As the survival tag is used I'll add an answer offering some examples with a survival analysis flavour.
By a data point, we just mean some observation, i.e. the outcome of one or more variables. For instance, we might have the following in a data set: person 1 in our study is a male and dies at age 58. We could consider that a data point. But in your example it's clear that the data point only consists of the outcome of one variable, e.g. 58.
If we're modelling the time to failure there's an obvious reason for censoring, namely, that we don't necessarily have time to wait for all subjects to fail. Say we're testing the effect of children's vaccines. If we were to conduct a randomized trial, the last of our subjects would die a hundred years or more from now. This naturally introduces censoring, in this case right-censoring, as we would at some point have to say "we don't know how much longer this person will live, we only know that she's still alive". Right-censoring might also occur if people in the randomized trial are lost to follow-up, e.g. they might want to discontinue their participation in the study or move away. These are examples of right-censoring, basically we're interested in the longevity of our subjects but due to practical circumstances we only have censored observations, meaning that for some subjects we will never know when they die, only that at some point in time (the censoring time) they were still alive. Thus, we know that for a censored individual, the data point (time of death) is larger than a certain value (the censoring time).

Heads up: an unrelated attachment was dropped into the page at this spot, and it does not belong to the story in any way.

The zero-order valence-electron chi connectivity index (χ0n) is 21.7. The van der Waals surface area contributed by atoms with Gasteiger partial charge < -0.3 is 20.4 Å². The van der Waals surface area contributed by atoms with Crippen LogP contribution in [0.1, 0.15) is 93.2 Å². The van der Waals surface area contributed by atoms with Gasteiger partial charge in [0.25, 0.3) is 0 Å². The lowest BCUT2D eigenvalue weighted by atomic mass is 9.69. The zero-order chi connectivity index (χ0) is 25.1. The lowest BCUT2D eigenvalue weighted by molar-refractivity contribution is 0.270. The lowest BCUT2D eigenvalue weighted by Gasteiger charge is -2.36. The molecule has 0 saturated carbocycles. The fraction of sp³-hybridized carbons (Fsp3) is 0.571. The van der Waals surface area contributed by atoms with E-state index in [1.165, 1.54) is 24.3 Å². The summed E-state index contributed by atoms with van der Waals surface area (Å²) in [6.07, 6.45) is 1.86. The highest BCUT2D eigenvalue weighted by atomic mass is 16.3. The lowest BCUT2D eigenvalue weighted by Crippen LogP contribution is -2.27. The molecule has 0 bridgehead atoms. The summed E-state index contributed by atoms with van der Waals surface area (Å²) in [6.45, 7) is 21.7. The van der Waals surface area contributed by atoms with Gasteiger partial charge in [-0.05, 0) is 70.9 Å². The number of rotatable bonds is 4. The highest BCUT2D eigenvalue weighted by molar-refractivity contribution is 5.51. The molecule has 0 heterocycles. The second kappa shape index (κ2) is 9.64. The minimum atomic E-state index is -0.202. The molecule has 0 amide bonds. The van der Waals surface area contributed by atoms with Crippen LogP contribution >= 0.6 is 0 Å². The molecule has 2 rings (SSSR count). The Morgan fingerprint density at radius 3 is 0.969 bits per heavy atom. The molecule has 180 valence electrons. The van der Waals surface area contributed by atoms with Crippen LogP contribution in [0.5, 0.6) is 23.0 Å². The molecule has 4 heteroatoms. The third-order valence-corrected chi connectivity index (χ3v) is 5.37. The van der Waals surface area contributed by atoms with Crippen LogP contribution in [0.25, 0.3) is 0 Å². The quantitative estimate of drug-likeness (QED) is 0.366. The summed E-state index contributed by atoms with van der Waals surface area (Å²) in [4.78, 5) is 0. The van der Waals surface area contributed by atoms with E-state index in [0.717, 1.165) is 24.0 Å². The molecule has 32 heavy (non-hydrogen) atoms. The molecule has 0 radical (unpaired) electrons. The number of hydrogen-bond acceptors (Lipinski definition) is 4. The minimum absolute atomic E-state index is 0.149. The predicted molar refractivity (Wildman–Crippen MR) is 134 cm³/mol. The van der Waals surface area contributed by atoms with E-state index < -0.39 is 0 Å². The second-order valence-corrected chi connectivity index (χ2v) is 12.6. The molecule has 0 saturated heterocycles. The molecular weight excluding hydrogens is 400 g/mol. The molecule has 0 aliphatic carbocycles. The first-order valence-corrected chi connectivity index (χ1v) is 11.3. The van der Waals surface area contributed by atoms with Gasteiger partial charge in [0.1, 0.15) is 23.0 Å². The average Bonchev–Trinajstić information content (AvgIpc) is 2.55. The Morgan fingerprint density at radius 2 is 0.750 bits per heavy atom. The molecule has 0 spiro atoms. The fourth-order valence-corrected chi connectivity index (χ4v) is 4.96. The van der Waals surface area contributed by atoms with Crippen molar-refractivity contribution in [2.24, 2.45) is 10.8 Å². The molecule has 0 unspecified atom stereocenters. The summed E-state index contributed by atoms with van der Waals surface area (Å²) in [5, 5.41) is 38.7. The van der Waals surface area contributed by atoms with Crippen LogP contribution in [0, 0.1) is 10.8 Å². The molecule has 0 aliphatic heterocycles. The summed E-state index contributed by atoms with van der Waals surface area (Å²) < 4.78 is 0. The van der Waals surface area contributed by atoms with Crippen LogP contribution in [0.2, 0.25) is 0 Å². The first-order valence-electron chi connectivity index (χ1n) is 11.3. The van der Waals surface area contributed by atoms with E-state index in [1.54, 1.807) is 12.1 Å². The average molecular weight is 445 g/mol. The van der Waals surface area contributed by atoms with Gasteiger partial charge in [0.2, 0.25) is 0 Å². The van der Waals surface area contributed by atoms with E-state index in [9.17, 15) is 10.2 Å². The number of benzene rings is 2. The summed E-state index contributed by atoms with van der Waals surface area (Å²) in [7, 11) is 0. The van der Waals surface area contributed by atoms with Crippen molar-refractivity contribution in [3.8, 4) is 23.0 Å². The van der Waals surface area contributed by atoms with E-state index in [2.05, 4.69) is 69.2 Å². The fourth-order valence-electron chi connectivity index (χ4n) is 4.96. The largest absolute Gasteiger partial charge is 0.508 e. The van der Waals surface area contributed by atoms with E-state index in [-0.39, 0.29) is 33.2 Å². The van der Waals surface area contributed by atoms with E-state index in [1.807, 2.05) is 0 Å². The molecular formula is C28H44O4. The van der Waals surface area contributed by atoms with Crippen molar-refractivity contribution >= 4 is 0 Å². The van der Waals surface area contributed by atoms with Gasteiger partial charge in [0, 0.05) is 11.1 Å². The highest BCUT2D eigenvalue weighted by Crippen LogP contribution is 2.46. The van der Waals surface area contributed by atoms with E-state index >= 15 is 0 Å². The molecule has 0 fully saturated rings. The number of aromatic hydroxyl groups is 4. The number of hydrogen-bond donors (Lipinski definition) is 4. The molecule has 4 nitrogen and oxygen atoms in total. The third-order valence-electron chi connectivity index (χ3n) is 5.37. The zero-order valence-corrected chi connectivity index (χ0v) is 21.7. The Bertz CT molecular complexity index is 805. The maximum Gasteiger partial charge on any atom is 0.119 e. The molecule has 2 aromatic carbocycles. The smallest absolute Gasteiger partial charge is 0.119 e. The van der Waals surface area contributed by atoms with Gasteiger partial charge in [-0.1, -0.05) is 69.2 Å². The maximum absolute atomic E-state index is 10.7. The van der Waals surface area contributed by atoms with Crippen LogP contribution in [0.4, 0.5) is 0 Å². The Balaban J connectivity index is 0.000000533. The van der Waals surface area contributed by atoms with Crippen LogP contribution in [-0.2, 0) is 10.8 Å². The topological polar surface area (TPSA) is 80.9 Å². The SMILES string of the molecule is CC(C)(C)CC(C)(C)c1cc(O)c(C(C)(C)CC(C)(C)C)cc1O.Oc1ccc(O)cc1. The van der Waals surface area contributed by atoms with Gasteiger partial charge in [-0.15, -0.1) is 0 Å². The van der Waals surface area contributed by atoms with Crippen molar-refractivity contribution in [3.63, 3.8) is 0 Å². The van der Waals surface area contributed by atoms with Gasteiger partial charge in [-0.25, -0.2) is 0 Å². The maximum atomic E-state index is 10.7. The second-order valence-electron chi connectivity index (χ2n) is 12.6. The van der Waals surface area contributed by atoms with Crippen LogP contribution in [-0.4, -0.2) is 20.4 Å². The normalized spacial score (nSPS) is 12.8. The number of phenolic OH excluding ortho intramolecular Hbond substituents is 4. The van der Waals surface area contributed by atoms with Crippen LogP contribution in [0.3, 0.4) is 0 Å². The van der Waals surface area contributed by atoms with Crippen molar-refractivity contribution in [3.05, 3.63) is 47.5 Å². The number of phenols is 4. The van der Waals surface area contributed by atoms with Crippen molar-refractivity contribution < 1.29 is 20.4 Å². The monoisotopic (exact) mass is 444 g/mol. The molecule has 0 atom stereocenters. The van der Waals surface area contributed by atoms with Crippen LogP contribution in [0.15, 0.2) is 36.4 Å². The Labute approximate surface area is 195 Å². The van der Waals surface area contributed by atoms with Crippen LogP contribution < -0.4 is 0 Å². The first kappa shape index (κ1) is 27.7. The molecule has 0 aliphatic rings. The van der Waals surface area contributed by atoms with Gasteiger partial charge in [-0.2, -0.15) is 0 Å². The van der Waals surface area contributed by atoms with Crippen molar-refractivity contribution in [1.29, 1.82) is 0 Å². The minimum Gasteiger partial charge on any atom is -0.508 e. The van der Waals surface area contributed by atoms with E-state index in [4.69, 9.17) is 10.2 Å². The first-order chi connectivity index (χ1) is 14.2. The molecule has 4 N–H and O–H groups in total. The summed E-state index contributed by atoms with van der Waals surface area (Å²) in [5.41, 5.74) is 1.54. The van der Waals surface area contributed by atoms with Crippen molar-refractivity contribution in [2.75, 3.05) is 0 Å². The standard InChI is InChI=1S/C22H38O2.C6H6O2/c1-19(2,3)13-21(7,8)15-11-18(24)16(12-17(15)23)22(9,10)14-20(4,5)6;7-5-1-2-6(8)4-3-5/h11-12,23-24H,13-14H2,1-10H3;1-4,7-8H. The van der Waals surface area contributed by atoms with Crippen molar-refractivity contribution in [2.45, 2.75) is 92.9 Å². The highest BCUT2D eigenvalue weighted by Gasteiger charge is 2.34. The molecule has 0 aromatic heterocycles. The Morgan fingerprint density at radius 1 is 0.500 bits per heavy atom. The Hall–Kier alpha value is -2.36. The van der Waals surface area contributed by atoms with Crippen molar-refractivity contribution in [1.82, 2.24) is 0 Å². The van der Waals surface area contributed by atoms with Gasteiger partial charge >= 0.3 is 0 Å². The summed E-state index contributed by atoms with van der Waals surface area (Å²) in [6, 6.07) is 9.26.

As an example of left-censoring, consider the following. Let's say that some baboon troop always sleeps in the trees. We want to estimate at what time in the morning they descend from the trees, and let's assume that they do descend every day. We follow them for a number days, however, we like sleeping in, meaning that some days they descend before we even arrive on the scene. If we arrive at 9 a.m. on day $x$ and the baboons already descended, we have left-censored data. We want to know when they descended, but all we have is an upper limit (9 a.m.), because we know that at our time of arrival they had already descended. Analogously, we now know that the data point (time of descent on day $x$) is smaller than a certain value (9. a.m.).
This example is taken from
Andersen, P. K., Borgan, Ø., Gill, R. D., and Keiding, N. (1993), Statistical Models based on Counting Processes, Springer Series in Statistics, Springer-Verlag, New York.
This book provides a mathematical definition of censoring and is probably not the first book on survival analysis one should get. However, it also has some intuitive examples, as the above.